Long discussion about frame metering/dual GPU solutions

#1 Posted by Korwin (2828 posts) -

So anyone with a dual GPU solution in their PC is likely aware of the discussion around micro stutter. Recently Nvidia made it's internal testing method for this issue available to the press to usage in evaluating dual card/gpu setups. As a result people were finally able to see some hard evidence for the following.

  • The effectiveness of Nvidia hardware and software based frame metering technology in managing microstutter
  • How AMD's lack if frame metering can really damage the end result of what is a fairly costly investment

Up until now the only evidence for Crossfire's seemingly larger problems with microstutter has been purely anecdotal which understandably meant that many people took it with a grain of salt. However this new FCAT tool really demonstrates that AMD has had a serious problem in the multi-GPU space for some time now. Fortunately as soon as the numbers were laid out in front of them they set to work on some new software level frame metering to try and resolve the issues.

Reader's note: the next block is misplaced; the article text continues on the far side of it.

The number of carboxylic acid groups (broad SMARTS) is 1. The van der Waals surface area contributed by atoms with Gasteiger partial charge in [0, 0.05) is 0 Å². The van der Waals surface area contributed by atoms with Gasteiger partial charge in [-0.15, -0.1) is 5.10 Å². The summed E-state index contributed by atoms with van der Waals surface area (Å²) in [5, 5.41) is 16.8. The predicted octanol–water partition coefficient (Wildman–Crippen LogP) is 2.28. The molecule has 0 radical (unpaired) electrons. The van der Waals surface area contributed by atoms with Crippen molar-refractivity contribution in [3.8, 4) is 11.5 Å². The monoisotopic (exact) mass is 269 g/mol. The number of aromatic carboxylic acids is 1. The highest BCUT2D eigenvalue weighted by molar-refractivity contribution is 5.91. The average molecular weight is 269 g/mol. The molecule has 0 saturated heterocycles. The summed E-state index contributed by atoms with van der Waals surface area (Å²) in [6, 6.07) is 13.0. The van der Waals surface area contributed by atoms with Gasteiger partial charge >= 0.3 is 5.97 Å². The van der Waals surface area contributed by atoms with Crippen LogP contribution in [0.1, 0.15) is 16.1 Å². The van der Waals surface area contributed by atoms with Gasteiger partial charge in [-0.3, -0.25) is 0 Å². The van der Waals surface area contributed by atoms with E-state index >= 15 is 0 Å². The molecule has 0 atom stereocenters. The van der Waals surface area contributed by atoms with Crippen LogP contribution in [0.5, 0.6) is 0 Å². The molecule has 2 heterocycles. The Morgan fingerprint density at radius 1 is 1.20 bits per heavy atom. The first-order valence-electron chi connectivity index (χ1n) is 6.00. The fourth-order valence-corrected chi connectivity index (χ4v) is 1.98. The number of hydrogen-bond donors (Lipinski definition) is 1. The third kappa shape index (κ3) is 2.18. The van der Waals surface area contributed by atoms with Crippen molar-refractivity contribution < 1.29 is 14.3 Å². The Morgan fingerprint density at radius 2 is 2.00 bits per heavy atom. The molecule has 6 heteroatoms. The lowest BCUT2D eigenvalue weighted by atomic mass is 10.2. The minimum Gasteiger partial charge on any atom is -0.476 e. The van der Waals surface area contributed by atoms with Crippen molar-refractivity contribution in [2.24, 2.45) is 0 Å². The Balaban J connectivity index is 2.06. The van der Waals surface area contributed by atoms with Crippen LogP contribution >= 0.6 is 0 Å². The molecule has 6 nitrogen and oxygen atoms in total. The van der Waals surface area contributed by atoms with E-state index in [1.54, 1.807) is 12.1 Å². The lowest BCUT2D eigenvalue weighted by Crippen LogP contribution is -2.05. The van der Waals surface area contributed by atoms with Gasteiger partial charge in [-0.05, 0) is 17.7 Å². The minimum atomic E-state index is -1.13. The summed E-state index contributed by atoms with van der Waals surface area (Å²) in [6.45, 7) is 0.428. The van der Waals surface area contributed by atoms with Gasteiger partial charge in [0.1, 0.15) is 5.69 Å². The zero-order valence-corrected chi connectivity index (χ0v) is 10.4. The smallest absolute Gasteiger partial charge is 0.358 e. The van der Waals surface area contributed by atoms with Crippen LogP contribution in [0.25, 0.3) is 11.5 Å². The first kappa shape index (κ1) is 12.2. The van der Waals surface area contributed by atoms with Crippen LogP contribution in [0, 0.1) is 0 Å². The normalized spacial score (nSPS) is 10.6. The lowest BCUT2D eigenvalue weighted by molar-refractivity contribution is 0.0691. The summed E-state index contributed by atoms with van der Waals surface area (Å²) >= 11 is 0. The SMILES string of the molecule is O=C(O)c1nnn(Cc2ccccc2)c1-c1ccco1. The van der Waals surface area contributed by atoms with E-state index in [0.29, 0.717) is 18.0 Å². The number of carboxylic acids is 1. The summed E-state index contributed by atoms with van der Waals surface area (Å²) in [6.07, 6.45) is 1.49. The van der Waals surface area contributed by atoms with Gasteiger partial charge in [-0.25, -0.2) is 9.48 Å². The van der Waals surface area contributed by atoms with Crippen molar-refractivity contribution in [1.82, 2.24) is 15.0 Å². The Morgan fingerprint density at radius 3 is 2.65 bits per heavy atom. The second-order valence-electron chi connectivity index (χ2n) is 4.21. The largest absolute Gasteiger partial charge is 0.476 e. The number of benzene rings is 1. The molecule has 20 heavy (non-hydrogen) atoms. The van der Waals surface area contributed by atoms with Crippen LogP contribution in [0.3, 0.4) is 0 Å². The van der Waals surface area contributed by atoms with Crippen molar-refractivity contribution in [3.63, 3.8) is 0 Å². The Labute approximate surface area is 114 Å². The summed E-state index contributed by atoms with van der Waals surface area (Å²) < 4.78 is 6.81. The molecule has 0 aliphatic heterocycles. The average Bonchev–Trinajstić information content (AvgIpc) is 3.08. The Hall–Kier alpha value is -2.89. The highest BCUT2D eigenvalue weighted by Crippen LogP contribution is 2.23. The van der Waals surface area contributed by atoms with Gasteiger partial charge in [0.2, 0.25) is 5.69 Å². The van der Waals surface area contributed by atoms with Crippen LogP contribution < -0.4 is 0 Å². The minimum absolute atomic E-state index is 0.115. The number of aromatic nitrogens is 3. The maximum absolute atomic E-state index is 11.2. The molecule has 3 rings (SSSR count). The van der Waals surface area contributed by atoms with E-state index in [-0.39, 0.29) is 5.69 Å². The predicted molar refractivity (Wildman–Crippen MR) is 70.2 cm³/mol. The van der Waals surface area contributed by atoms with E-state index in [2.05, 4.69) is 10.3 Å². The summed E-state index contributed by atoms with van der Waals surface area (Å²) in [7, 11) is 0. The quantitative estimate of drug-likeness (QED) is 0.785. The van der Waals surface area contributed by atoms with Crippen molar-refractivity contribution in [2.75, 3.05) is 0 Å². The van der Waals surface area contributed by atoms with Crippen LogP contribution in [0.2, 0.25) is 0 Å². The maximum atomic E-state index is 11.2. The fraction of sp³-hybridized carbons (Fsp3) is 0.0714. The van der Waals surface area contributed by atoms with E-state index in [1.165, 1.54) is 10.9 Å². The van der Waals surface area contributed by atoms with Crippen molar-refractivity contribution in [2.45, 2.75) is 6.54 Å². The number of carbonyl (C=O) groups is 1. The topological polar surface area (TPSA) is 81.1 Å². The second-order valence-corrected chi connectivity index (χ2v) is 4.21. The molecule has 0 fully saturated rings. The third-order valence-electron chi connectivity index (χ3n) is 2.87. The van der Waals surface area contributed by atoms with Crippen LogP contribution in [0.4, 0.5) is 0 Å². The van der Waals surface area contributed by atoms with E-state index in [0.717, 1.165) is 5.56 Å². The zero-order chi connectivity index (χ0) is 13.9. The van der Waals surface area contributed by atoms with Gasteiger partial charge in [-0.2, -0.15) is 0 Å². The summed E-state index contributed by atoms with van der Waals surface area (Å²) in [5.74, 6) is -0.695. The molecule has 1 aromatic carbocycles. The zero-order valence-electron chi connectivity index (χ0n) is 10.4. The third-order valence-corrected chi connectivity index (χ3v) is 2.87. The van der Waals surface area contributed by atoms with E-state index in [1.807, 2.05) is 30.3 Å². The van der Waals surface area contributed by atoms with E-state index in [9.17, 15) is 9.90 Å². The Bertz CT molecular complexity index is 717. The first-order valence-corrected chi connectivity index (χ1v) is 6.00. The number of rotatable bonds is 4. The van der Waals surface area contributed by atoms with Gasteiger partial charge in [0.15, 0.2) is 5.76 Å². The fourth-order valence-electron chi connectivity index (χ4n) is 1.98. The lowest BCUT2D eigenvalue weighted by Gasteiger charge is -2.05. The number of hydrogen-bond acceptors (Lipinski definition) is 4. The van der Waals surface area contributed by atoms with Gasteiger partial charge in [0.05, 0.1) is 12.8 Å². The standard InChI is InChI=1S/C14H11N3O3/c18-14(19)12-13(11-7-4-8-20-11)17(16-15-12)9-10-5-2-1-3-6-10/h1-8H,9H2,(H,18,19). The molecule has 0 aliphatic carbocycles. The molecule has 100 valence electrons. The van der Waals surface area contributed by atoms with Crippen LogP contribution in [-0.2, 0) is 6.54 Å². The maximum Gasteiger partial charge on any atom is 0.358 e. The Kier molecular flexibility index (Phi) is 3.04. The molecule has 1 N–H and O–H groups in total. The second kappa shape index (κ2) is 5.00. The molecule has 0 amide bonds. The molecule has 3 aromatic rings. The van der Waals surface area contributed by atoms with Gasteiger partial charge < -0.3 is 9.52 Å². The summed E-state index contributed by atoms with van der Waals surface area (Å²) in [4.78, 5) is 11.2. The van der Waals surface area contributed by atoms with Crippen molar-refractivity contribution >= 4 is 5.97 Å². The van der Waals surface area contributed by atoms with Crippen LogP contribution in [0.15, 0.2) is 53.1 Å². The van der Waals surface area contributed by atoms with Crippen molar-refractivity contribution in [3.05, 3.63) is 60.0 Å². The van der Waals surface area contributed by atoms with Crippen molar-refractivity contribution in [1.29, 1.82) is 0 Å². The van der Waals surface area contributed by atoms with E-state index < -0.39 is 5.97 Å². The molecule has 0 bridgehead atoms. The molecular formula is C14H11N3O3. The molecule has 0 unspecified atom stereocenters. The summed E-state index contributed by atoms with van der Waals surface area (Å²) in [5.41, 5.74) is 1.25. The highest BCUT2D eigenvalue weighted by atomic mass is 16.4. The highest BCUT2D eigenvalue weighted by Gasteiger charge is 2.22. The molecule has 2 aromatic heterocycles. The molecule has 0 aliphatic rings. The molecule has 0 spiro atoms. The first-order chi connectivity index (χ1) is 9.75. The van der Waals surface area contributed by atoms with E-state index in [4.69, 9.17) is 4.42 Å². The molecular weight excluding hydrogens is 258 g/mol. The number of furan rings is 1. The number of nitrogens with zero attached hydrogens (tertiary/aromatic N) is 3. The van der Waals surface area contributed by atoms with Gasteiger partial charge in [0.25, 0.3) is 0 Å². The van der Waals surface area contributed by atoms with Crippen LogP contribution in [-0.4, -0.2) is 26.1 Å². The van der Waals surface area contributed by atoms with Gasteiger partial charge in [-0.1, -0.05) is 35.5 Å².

The video bellow (length/tech talk warning) put out by PC Perspective goes through how the new tool works and the results of their original tests. Additionally they discuss the changes that AMD is making with a new prototype driver to address the enormous difference between the two manufacturers.

Personally I'm pretty keen to get my hands on the new AMD driver once it's reached it's final state and pull my old 5870's out of the cupboard for a test run. I retired those things much earlier than intended due to the significant problems I had trying to get a smooth game play experience at high resolutions.